Epidemiology of pancreatic cancer
Pancreatic ductal adenocarcinoma (PDAC) constitutes 90% of all pancreatic malignancies and is characterised by extensive desmoplasia and early metastasis. The risk factors for PDAC include a family history of the disease, cigarette smoking, chronic pancreatitis, obesity and diabetes mellitus (1,2). PDAC most commonly occurs in the 60 to 80 year age group, and its incidence is 50% higher in men than in women and (1) genetic mutations such as BRCA2, CDKN2A, STK11, PRSS1, SPINK1, CFTR, PALB2 and ATM increase the risk for PDAC (3), patients with chronic pancreatitis have a 15 fold increased risk of developing PDAC (4), cigarette smoking increases the risk of PDAC by 75% even up to 10 years after cessation of smoking and (5) diabetes mellitus increases the risk by 30% up to 20 years after diagnosis (6). Obesity and high body mass index are positively correlated with the risk of developing PDAC (7). One meta-analysis showed a 19% increase in risk of developing PDAC in obese individuals (BMI ≥30 kg/m2) compared to normal participants (BMI 22 kg/m2) (8).
The genetic mutational landscape of PDAC involves the alteration of 69 genes which affect 12 core signalling pathways (9). Both oncogenes and tumour suppressor genes are mutated of which the major genes involved in PDAC are the oncogene Kristen Rat Sarcoma Virus (KRAS), and three tumour suppressor genes—TP53, CDKN2A and SMAD4. KRAS is the earliest mutation seen in low-grade pancreatic intraepithelial neoplasia (PanIN) lesions, the precursors of PDAC (10). CDKN2A is also found early in neoplasia while SMAD4 and TP53 alterations occur late in tumorigenesis corresponding to grade 3 PanINs and invasive stages (11).
Despite its low incidence, PDAC is the fourth leading cause of cancer related deaths and, alarmingly is projected to become the second leading cause of cancer related deaths by 2030 (12). The high mortality in PDAC can be attributed to the presence of metastases even at the time of first diagnosis and the lack of effective treatments. Even with advances in current chemotherapy such as Folfirinox, and Gemcitabine-Abraxane, in addition to surgery and radiotherapy, the 5-year survival rate of PDAC has only marginally improved from 4% a decade ago to 8% (13,14). Surgical resection is the mainstay of treatment for prolonged survival (15) but unfortunately only 15–20% of cases are suitable for surgical resection because the majority of patients have visible metastatic disease at the time of diagnosis (16).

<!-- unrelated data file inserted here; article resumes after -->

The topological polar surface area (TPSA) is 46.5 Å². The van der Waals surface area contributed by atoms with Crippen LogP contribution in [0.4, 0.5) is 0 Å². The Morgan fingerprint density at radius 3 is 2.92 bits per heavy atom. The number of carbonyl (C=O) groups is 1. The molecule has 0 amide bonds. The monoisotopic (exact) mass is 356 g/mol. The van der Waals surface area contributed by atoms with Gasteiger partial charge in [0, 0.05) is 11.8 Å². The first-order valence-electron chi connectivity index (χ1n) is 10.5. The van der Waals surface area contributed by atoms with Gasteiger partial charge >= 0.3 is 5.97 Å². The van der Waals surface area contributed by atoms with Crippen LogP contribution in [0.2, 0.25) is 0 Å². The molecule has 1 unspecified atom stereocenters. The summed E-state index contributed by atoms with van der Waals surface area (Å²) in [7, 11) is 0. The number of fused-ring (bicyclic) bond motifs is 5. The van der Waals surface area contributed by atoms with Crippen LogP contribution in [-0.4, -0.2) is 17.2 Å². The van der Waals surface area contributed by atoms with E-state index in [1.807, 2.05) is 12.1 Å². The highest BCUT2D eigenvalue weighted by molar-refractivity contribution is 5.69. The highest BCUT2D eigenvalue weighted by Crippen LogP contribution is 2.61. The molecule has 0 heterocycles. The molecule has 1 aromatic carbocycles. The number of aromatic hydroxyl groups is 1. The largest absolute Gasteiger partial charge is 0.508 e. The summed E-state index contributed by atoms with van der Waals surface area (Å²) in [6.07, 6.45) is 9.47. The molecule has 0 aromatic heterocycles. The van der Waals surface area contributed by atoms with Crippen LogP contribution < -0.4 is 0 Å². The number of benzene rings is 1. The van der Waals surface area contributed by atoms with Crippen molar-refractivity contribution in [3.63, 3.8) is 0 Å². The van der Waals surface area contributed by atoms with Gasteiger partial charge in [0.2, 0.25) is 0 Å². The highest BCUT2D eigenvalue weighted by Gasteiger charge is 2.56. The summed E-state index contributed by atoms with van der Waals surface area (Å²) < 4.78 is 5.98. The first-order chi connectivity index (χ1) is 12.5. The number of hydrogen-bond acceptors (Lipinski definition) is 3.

Role of stroma in pancreatic cancer
Desmoplasia is a striking feature of PDAC accounting for 50–80% of the tumour volume (Figure 1) (17). This stromal reaction consists of cellular components such as pancreatic stellate cells (PSCs), which are the main source of the stromal collagen (Figure 2) (18), fibroblasts, immune cells, vascular and neural elements and non-cellular components such as collagens, fibronectin, glycoproteins, proteoglycans, hyaluronic acid, cytokines, growth factors, and secreted protein acidic and rich in cysteine (SPARC) (19). The immune cells mostly comprise immunosuppressive leukocytes such as myeloid derived suppressor cells (MDSC) and macrophages (20).
Several studies have examined the influence of the stroma on the progression and outcome of PDAC (21,22). In a cohort of 233 patients who underwent surgical resection, Erkan et al. (23) demonstrated that overt stromal activity, as assessed by the expression of alpha smooth muscle actin (αSMA, a marker of activated PSCs) was associated with a poor prognosis. Similarly, Fujita et al. (24) observed that in 109 patients with PDAC, higher αSMA mRNA levels were correlated with poorer outcome. A stage-dependent influence of stroma on PDAC outcome was observed by Wang et al. (25) in a study involving 145 PDAC patients who underwent resection followed by gemcitabine-chemotherapy. The authors reported that increased expression of αSMA was significantly associated with poor outcome only during the early stages of the tumour development. Higher expression of other stromal factors such as annexin II, stromal tenascin C (26), interleukin-1 receptor-associated kinase 4 (IRAK4) expression (27), SPARC (28) and periostin (29) have also been reported to correlate with poor prognosis. Thus, these studies support the concept that stromal activity correlates with the progression of PDAC and a poor outcome.
In contrast to the above findings, Ozdemir et al. (30) observed that low expression of αSMA correlated with worse outcome, albeit in a relatively small cohort of 53 PDAC patients. In addition, Bever et al. (31) observed that high stroma density was associated with longer survival but that stronger expression of αSMA was not associated with differences in clinical outcome.